Making Bibberbeests with kids is a HUGE success at schools, parties and festivals (second video in this step)! In the past months I witnessed 500 kids (6 yrs and up) making their very own, unique Bibberbeest.
Now what is more fun than a Bibberbeest? A remote controlled bibberbeest, using a standard audio/video RC? And it makes the project a bit more challenging to high school kids like monster-marit and emilyvanleemput :-)
So what I needed was a receiver circuit for a standard TV RC that can switch on and off a Bibberbeest's motor, working on 3 Volts max.
At first I was tempted to go the microcontroller way, inspired by Masynmachien's Wiebelbot. But in my eternal search to keep things simple, I eventually decided to use a hardware-only circuit: Just eight parts on a 2,5 x 4 cm board (1" x 1,5").
After some trial and error I used this IR toggle switch diagram (with slight mods) around a 555 timer chip by member BIC, which works quite well.
(I updated this Instructable on Sept. 6th. Before that date, I used a different circuit which was more sensitive to ambient IR light).
Step 1: Tools and Materials
Breadboard for prototyping
Battery holder for 2 AA cells in series
Two pairs (male + female) wire connectors
1 IR receiver TSOP 38238 (to pick up the 38kHz IR signal from most audio and video RC's)
7555 low power timer chip (needed because I want to use a max of 2 AA batteries / 3 Volt)
8 pin IC foot
1x BC337 (to drive the bibberbeest motor)
1x 0,1 uF
1x 10 uF
Strip board to mount the circuit on, about 4 x 4 cm (1.5" x 1.5")
Batteryholder, IR receiver and logic IC cost a bit less or more than €1. The other parts are much cheaper. The total circuit is around €5,- I think.
One-stop shopping at Radio Shack, Conrad or Farnell.
Soldering iron and solder
Small saw to cut out the strip board
File to smoothen the board
Multitool / small screwdriver
Step 2: The Circuit
The circuit works as a push-button switch: As long as any of the RC's buttons are pushed, the motor is turned on. Release the RC's button, the motor stops:
The circuit still is a little over-sensitive to stray IR light. Covering the IR receiver with a small tube made of a strip of plain paper works remarkably well.
(I'm still working on an electronic way to filter out stray IR light... It can be done!)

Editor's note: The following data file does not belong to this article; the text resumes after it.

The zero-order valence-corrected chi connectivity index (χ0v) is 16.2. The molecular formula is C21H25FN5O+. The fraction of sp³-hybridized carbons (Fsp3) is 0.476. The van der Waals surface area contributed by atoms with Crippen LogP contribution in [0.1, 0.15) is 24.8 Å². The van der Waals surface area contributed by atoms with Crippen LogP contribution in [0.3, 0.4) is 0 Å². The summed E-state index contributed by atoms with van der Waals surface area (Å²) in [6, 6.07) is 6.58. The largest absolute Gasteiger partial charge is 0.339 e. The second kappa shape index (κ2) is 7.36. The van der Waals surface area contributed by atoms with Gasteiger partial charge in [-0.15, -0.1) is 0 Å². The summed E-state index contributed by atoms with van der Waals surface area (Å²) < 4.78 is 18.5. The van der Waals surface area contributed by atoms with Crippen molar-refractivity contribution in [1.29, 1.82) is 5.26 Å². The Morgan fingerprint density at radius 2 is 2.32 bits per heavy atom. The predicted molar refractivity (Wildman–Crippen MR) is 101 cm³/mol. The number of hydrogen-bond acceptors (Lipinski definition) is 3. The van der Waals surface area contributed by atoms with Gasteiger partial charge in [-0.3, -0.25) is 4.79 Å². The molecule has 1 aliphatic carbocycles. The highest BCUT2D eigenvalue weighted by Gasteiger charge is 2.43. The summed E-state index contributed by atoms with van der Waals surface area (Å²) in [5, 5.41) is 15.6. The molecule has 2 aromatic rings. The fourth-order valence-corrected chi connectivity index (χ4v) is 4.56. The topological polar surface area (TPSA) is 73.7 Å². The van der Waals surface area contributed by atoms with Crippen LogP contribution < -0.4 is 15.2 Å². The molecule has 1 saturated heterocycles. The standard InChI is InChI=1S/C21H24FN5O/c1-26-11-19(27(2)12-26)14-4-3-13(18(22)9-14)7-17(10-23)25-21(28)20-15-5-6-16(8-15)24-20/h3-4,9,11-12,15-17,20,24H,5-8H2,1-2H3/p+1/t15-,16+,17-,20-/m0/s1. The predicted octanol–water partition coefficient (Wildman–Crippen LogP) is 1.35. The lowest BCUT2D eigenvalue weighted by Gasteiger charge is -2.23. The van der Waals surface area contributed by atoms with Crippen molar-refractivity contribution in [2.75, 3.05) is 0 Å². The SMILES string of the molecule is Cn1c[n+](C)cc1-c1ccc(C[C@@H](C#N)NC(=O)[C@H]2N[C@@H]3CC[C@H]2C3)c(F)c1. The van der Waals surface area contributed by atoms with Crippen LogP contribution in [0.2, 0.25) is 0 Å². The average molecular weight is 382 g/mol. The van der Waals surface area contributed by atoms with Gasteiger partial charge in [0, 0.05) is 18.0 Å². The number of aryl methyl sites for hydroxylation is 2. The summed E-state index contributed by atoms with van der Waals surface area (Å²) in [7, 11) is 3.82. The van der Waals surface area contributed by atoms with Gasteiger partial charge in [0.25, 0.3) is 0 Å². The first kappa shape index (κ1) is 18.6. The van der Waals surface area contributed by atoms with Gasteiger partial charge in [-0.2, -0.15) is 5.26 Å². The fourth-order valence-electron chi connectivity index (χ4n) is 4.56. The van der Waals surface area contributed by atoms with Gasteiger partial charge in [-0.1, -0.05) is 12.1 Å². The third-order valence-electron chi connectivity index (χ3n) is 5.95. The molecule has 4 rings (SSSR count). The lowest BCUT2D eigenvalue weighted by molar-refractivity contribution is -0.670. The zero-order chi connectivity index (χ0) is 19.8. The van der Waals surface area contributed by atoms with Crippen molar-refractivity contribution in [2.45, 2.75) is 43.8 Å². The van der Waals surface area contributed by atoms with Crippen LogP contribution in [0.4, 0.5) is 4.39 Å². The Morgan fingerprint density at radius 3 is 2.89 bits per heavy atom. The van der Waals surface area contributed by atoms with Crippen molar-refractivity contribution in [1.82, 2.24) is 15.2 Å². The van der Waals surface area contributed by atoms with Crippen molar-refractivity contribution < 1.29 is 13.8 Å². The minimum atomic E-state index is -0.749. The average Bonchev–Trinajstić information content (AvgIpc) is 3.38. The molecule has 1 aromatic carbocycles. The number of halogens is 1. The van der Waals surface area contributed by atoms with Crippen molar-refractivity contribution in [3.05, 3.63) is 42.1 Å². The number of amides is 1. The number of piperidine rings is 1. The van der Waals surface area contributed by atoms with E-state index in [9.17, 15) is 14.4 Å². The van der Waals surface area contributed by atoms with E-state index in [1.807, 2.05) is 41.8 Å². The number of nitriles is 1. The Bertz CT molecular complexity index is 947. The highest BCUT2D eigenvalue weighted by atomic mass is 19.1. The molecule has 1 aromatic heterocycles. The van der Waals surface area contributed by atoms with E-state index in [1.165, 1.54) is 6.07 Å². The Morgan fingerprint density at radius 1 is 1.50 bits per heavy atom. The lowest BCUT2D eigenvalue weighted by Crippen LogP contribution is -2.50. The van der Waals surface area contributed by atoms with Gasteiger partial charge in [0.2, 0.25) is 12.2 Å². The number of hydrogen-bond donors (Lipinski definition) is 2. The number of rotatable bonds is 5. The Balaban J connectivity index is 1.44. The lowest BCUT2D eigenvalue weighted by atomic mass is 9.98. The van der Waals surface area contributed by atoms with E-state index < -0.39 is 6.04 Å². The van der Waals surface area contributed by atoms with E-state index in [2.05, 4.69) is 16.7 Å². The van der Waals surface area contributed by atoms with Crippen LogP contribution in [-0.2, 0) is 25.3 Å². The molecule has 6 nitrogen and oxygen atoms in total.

Step 3: Prototype It: Breadboarding
To test the circuit, I soldered two wires to the motor, and male connectors on the tips.
During testing, the motor briefly switched on, without a "command" from the remote control. This is caused by ambient infrared radiation. I'm still working on an electronic filter to block the ambient IR, but I also found another, very non-electronic way to filter ambient IR out:
Cover the IR receiver with a small tube of plain paper! Just cut a strip of paper and roll it into a tube and close one end. This paper tube blocks a fair amount (but not all) ambient IR light.
Step 4: Build the Circuit: Soldering!
Smoothen the edges with a file or smooth sanding paper.
Cut the copper strips on the X-marked spots with a 4.5 mm drill bit. Check the cuts with a loupe.
Start soldering the components. I used blobs of non-hardening clay to fix the parts before turning over the board to solder the leads.
Start with the lowest parts (the jumper wire). Then the resistor and the IC foot, then the rest. Solder two female connectors in the holes marked with a circle.
One jumper wire must be mounted over the BC337 transistor.
I didn't build this circuit on a PCB yet. The bibberbeest on the pictures and in the video is wearing a previous version of the circuit (posted in the final step of this Ible...).
Step 5: Mount It on a Bibberbeest
To mount the circuit on a bibberbeest's "spine" (a strip of connectors), I made a pair of straps with 16 Amp solid core wire (see pic 1).
The battery holder is fixed to the connectors using double sided foam tape.
Step 6: Improvements...
- A microcontroller, controlling several motors on a Bibberbeests separately.
- I want to give the circuit in picture 1 a try. It doesn't contain an IC and uses an analog filter to pick up the 38kHz signal from the RC, ignoring any stray / ambient IR radiation.
The use of a microcontroller pushes up the level for kids. So I also want a version for kids 8 - 12 years that can be soldered on a piece of wood, using copper pushpins to solder the parts on.
If you have any ideas about anything of the above, please leave a comment. It'll be highly appreciated! Thanks for reading.